Three Things Brands Should Know about Twitter

This week, the marketing (and tech) world will watch Twitter founder Jack Dorsey (@Jack) take the stage at the Cannes Lions Festival of Creativity to accept the prestigious Media Person of the Year award. Like Google (Eric Schmit 2011) and Facebook (Mark Zuckerberg 2010) before them, Twitter (via CEO D.Costello) has resisted the media company label

This week, the marketing (and tech) world will watch Twitter founder Jack Dorsey (@Jack) take the stage at the Cannes Lions Festival of Creativity to accept the prestigious Media Person of the Year award. Like Google (Eric Schmit 2011) and Facebook (Mark Zuckerberg 2010) before them, Twitter (via CEO Dick Costello) has resisted the media company label. But there is no doubt that Twitter is now an established element in most brands’ communication plans. And Twitter is returning the love. Beyond the available ad inventory of Promoted Tweets, Trends and Accounts, here are my favorite brand friendly elements of the platform.

01. HASHTAGS ARE THE NEW TAGLINES: Or even the new headlines, like Twitter’s proud banner on the Palais des Festivals.

#CannesLions

Brands need to choose them wisely and consider how they may be used/abused, but what’s really interesting is that what is essentially an element from the world of code has become a must have for major marketing campaigns. I’d love to see ads for mass market products that are pure tag. Because what the ad would actually be saying is that the brand is not telling you what to think, but simply pointing you to a place where you can see what other people think. And of course have your say. Proof that company is indeed ‘inviting you into the conversation’.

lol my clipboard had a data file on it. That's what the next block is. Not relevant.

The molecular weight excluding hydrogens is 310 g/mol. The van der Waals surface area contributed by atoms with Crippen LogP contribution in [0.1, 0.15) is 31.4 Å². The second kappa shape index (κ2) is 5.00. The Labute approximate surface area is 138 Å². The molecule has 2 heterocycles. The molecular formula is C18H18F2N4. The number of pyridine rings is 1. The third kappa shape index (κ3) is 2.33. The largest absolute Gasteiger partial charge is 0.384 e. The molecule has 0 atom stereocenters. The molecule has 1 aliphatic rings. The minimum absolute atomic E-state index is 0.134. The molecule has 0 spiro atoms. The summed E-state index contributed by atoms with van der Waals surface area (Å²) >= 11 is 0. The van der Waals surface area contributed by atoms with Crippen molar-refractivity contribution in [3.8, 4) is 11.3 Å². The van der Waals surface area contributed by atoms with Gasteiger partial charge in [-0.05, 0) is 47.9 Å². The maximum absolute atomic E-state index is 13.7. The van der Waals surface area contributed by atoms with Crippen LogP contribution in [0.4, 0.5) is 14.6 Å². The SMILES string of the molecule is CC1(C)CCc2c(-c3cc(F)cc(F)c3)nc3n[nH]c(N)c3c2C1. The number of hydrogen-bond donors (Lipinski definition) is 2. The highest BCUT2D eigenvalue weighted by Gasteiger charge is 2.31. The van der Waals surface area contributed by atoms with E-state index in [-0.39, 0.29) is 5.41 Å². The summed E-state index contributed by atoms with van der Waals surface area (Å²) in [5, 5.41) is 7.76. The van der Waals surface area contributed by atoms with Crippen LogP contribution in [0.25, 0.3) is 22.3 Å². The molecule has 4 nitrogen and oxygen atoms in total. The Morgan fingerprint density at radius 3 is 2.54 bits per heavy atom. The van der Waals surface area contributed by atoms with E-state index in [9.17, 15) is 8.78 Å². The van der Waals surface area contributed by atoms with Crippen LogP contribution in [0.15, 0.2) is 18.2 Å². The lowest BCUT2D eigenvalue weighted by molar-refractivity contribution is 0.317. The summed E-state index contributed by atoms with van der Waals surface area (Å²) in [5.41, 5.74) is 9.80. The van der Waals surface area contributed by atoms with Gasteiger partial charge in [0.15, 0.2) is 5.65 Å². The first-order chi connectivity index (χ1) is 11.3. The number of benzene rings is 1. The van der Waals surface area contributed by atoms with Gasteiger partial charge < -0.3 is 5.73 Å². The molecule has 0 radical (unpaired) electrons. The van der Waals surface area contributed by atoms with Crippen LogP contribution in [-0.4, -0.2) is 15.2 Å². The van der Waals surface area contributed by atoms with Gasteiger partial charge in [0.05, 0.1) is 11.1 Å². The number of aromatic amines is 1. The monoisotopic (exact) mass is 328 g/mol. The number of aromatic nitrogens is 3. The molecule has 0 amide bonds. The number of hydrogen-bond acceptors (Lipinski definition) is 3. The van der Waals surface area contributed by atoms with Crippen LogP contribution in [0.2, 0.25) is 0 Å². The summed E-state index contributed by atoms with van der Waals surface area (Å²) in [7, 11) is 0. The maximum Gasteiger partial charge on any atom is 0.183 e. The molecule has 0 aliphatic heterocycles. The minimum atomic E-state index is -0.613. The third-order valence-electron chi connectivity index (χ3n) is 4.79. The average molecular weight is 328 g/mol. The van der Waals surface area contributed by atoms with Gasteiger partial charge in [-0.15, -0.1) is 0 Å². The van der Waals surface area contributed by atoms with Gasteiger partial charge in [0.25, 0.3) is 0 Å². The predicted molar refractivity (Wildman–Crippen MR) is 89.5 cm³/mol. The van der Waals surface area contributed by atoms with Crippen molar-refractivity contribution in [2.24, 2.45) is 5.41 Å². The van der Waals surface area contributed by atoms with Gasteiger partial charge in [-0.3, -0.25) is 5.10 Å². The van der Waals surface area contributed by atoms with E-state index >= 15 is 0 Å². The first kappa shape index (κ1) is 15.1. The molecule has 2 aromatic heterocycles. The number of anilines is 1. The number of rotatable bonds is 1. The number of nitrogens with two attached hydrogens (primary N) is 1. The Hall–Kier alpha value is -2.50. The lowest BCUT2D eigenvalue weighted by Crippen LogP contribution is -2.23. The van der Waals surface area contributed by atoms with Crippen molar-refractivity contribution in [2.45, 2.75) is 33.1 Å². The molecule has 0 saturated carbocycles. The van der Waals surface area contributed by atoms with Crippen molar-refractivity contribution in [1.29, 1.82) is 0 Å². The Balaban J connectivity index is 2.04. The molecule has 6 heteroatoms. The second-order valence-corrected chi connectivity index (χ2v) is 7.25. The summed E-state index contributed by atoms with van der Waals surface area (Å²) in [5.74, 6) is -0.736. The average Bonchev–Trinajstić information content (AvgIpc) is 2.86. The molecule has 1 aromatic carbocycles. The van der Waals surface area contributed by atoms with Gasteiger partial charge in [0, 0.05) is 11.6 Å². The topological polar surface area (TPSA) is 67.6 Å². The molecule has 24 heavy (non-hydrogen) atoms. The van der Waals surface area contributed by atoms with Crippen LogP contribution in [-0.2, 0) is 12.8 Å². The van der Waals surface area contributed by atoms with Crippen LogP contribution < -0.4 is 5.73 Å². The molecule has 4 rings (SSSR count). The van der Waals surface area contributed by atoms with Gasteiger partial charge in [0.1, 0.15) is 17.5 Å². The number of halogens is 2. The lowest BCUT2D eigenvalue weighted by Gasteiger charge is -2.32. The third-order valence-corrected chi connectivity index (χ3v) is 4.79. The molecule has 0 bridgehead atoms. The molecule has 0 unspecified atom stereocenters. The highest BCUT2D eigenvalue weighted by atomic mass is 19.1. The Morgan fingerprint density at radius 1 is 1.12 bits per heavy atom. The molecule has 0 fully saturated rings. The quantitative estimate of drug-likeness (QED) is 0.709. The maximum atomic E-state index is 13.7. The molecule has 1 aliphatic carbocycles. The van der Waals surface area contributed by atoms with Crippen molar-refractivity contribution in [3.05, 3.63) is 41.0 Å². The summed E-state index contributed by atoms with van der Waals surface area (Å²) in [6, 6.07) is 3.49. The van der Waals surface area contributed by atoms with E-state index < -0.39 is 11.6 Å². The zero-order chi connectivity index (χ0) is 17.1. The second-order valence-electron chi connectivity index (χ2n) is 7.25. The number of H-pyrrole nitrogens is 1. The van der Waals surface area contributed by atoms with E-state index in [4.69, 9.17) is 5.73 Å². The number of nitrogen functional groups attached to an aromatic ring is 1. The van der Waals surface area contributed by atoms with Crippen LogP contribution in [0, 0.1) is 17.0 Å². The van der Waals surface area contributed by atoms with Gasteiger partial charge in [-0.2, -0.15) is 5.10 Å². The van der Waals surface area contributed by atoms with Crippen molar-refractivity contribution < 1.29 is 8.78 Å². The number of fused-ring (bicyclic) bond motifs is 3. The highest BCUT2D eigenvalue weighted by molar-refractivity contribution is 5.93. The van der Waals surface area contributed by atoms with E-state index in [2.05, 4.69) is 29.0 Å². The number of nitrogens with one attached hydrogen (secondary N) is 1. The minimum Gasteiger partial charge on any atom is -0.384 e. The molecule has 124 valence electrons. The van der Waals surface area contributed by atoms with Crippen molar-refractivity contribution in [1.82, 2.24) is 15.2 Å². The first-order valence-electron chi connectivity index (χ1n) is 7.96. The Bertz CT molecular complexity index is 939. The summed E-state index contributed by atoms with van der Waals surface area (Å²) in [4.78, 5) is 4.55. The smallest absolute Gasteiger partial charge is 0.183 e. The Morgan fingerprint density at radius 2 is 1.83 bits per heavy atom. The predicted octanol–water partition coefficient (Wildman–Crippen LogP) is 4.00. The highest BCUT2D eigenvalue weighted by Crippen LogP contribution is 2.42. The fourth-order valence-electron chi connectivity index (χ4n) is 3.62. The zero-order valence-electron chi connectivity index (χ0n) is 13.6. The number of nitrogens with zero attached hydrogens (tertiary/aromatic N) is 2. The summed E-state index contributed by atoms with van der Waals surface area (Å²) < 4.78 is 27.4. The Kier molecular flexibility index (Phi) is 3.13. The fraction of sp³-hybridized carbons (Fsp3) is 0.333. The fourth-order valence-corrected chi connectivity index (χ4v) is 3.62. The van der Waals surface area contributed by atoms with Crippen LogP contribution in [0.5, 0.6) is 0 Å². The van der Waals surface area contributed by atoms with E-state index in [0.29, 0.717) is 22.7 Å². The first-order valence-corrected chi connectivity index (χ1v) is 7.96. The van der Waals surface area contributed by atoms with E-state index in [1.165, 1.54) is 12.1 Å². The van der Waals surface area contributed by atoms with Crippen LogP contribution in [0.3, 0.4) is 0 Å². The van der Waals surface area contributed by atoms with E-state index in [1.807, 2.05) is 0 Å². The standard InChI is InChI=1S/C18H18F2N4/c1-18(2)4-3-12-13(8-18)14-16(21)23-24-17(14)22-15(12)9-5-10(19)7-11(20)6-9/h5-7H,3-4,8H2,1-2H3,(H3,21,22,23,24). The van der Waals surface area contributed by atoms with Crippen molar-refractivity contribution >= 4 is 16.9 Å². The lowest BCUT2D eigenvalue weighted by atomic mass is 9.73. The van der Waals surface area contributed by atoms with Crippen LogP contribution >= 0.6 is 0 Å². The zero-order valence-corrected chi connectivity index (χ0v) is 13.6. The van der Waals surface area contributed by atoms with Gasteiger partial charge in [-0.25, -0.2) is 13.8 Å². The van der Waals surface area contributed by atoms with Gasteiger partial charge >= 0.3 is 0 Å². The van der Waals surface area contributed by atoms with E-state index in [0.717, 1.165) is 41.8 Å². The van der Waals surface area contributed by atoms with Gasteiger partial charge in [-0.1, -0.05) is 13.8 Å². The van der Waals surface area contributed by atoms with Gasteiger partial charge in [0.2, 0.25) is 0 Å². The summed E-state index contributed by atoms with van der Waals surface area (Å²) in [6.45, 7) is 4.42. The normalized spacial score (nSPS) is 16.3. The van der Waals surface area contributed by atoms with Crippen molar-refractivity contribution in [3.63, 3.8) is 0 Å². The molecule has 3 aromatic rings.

02. PAGES WITH BENEFITS: From the start, brands got the same canvas as any user. 140 characters and a fairly utilitarian page. You could tell a lot about a company by how they dealt with that and much has been written about the need to be have a trained team of community managers that are nimble, real, and speak in the vernacular. But now brands are offered Enhanced Profile Pages. Bigger (aka better) branding space. Ability to pin (aka promote) a specific tweet to the top of the page. While users probably spend even less time on a corporation’s Twitter page than they do on that company’s Facebook page, these added features can help keep key messages on top. To cut clutter on verified accounts (mostly granted to brands, celebrities and influencers) they’ve just announced a toggle function to include or exclude Tweets that begin with an @username. Personally I like the ALL option, but it is clear Twitter is trying to help brands keep the customer service aspect of Twitter from dominating a brand’s feed.

03. TWITTER HEARTS LIVE EVENTS & APPOINTMENT TV: Like Oreos and milk, it is almost impossible to enjoy a major football match or red carpet broadcast without dunking into tweets. Even if you are not on Twitter yourself, the mass media is now addicted to these always on vox pops and will read some to you in-between the play by play. It is a natural organic use of the platform, but also one Twitter Inc. has wisely nurtured. Et voilà: Twitter launches Hashtag Pages, a curated collection of accounts and tweets about that event. Chosing NASCAR as the launch partner (and topic for their first ever tv advert) shows how smart Twitter leadership wants to appeal to the heartland now, not just the cool costal power users. Twitter says Hashtag Pages are for events, not brands. But that could change, especially as we speed toward the Olympics where the event and the sponsors are more mashed up than ever. And isn’t #CannesLions a brand?
Comments welcome.

Candace Kuss

Hill & Knowlton Strategies Search